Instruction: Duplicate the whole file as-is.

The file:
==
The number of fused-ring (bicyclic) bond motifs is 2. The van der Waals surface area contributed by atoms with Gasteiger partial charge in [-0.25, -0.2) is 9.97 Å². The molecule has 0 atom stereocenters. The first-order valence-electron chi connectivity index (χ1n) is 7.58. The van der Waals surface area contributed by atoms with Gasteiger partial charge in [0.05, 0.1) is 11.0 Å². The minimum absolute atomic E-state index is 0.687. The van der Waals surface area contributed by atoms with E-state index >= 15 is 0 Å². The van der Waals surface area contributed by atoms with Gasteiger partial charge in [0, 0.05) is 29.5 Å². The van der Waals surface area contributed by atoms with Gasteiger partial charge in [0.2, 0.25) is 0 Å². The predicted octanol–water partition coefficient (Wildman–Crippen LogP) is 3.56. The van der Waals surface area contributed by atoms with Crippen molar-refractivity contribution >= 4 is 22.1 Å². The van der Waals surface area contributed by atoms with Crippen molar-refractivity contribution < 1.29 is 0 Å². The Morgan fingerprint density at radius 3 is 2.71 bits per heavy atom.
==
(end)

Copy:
The number of fused-ring (bicyclic) bond motifs is 2. The van der Waals surface area contributed by atoms with Gasteiger partial charge in [-0.25, -0.2) is 9.97 Å². The molecule has 0 atom stereocenters. The first-order valence-electron chi connectivity index (χ1n) is 7.58. The van der Waals surface area contributed by atoms with Gasteiger partial charge in [0.05, 0.1) is 11.0 Å². The minimum absolute atomic E-state index is 0.687. The van der Waals surface area contributed by atoms with E-state index >= 15 is 0 Å². The van der Waals surface area contributed by atoms with Gasteiger partial charge in [0, 0.05) is 29.5 Å². The van der Waals surface area contributed by atoms with Gasteiger partial charge in [0.2, 0.25) is 0 Å². The predicted octanol–water partition coefficient (Wildman–Crippen LogP) is 3.56. The van der Waals surface area contributed by atoms with Crippen molar-refractivity contribution >= 4 is 22.1 Å². The van der Waals surface area contributed by atoms with Crippen molar-refractivity contribution < 1.29 is 0 Å². The Morgan fingerprint density at radius 3 is 2.71 bits per heavy atom.